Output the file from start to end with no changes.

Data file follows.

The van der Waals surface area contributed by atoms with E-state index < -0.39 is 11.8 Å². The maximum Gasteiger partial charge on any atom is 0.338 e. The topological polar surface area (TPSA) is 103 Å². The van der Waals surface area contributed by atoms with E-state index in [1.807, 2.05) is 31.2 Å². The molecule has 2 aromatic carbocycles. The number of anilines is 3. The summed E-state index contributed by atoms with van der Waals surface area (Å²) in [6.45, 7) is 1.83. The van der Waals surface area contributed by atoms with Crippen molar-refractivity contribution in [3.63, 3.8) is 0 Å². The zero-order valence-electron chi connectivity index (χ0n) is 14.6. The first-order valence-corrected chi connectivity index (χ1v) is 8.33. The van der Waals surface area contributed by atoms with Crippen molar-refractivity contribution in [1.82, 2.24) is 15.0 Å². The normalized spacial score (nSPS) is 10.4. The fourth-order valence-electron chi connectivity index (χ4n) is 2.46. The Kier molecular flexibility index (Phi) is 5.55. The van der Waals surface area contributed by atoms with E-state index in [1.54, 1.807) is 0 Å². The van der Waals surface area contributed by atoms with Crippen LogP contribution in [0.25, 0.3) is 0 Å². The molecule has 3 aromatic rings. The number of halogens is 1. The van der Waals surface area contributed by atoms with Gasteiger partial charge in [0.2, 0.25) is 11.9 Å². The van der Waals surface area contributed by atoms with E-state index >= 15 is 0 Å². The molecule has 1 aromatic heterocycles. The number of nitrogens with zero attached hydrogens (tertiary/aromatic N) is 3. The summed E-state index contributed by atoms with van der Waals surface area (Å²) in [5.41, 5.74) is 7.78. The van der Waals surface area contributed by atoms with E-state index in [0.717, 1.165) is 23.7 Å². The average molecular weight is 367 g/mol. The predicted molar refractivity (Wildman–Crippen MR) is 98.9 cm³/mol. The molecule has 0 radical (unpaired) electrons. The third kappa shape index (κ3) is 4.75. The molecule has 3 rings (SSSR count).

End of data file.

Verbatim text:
The van der Waals surface area contributed by atoms with E-state index < -0.39 is 11.8 Å². The maximum Gasteiger partial charge on any atom is 0.338 e. The topological polar surface area (TPSA) is 103 Å². The van der Waals surface area contributed by atoms with E-state index in [1.807, 2.05) is 31.2 Å². The molecule has 2 aromatic carbocycles. The number of anilines is 3. The summed E-state index contributed by atoms with van der Waals surface area (Å²) in [6.45, 7) is 1.83. The van der Waals surface area contributed by atoms with Crippen molar-refractivity contribution in [3.63, 3.8) is 0 Å². The zero-order valence-electron chi connectivity index (χ0n) is 14.6. The first-order valence-corrected chi connectivity index (χ1v) is 8.33. The van der Waals surface area contributed by atoms with Crippen molar-refractivity contribution in [1.82, 2.24) is 15.0 Å². The normalized spacial score (nSPS) is 10.4. The fourth-order valence-electron chi connectivity index (χ4n) is 2.46. The Kier molecular flexibility index (Phi) is 5.55. The van der Waals surface area contributed by atoms with E-state index in [1.54, 1.807) is 0 Å². The van der Waals surface area contributed by atoms with Crippen LogP contribution in [0.25, 0.3) is 0 Å². The molecule has 3 aromatic rings. The number of halogens is 1. The van der Waals surface area contributed by atoms with Gasteiger partial charge in [0.2, 0.25) is 11.9 Å². The van der Waals surface area contributed by atoms with E-state index >= 15 is 0 Å². The molecule has 1 aromatic heterocycles. The number of nitrogens with zero attached hydrogens (tertiary/aromatic N) is 3. The summed E-state index contributed by atoms with van der Waals surface area (Å²) in [5.41, 5.74) is 7.78. The van der Waals surface area contributed by atoms with E-state index in [0.717, 1.165) is 23.7 Å². The average molecular weight is 367 g/mol. The predicted molar refractivity (Wildman–Crippen MR) is 98.9 cm³/mol. The molecule has 0 radical (unpaired) electrons. The third kappa shape index (κ3) is 4.75. The molecule has 3 rings (SSSR count).